2 JOHN BAMBERG AND NICOLA DURANTE

there is an elegant model of H(q) which begins with geometric structures

lying in PG(3,q), and it is equivalent to the model provided by Cameron

and Kantor [6, Appendix]:

Theorem 1.1 (Cameron and Kantor (paraphrased) [6]).

Let (p, σ) be a point-plane anti-flag of PG(3,q) and let Ω be a set of

q(q2

−

1)(q2

+ q + 1) parabolic

congruences3

each having axis not incident with p

or σ, but having a pencil of lines with one line incident with p and another

incident with σ. Suppose that for each pencil L with vertex not in σ and

plane not incident with p, there are precisely q + 1 elements of Ω containing

L, whose union are the lines of some linear complex (i.e., the lines of a

symplectic geometry W(3,q)). Then the following incidence structure Γ is

isomorphic to the split Cayley hexagon H(q).

Points: (a) Lines of PG(3,q).

(b) Pencils with a vertex not in σ and plane not incident with p.

Lines: (i) Pencils with a vertex in σ and plane through p.

(ii) Elements of Ω.

An element of type (a) is incident with an element P of type (i) if is an element

of P. If C is an element of type (ii), then is incident with C if is the axis of C.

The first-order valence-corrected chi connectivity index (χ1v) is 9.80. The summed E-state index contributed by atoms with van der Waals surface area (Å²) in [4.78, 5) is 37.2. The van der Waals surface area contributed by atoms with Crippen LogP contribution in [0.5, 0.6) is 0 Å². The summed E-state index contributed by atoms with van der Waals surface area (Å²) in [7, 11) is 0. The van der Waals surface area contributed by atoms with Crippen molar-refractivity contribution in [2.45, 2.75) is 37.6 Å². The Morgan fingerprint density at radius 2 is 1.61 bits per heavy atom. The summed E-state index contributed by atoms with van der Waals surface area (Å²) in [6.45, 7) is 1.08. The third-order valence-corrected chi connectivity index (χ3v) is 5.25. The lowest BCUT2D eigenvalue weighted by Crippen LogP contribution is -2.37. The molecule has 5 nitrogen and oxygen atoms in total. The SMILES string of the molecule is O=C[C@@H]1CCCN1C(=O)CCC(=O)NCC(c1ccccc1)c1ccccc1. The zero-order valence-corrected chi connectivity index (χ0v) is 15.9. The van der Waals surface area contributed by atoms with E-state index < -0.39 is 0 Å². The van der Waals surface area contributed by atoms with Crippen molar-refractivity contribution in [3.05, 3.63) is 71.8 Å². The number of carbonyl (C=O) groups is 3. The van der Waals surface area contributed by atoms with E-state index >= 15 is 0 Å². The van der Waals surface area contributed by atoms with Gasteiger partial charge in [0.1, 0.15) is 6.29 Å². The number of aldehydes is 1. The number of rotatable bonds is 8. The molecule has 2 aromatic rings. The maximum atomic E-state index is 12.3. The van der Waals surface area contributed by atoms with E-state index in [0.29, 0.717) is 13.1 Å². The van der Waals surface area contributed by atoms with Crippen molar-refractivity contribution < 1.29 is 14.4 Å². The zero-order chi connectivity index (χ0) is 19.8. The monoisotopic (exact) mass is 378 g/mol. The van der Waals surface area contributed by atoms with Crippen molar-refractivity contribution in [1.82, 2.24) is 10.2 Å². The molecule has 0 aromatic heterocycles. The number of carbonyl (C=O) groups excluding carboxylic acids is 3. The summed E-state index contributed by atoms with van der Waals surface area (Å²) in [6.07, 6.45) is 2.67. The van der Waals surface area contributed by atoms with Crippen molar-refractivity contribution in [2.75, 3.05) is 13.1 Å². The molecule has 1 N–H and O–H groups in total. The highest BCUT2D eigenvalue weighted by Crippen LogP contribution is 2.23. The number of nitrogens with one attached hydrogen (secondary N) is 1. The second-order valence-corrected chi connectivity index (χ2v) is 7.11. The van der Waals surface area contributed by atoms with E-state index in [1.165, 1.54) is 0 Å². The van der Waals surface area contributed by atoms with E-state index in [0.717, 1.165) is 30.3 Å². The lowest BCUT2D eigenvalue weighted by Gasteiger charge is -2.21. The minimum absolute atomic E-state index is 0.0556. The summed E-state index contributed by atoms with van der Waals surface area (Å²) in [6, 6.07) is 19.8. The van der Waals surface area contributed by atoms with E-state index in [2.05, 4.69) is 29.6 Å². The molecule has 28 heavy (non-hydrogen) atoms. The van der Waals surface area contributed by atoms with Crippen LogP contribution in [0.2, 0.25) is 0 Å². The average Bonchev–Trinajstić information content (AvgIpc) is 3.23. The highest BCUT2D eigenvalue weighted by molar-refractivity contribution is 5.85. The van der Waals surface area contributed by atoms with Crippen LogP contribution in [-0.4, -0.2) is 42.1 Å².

Elements of type (i) and (b) are never incident. The containment relation defines

incidence between elements of type (b) and (ii).

The central result of this note is a unitary analogue of this model.

Theorem 1.2. Let O be a Hermitian curve of

H(3,q2)

and let Ω be a set

of Baer subgenerators with a point in O, such that every point of

H(3,q2)\O

is on q + 1 elements of Ω spanning a Baer subplane. Then the following

incidence structure Γ is a generalised hexagon of order (q, q).

Points: (a) Lines of

H(3,q2).

(b) Aﬃne points of

H(3,q2)\O.

Lines: (i) Points of O.

(ii) Elements of Ω.

Incidence: Inclusion or inherited incidence.

3A

pencil of lines of PG(3, q) refers to the set of lines passing through a point, lying

on a plane. A set of

q2

+ q + 1 lines concurrent with a common line , no two of which

meet in a point not on , is called a parabolic congruence, and the line is its axis. The

image of a parabolic congruence under the Klein correspondence yields a 3-dimensional

quadratic cone of

Q+(5,

q), and vice-versa (see [10, p. 30]), and so a parabolic congruence

is a union of q + 1 pencils sharing a line.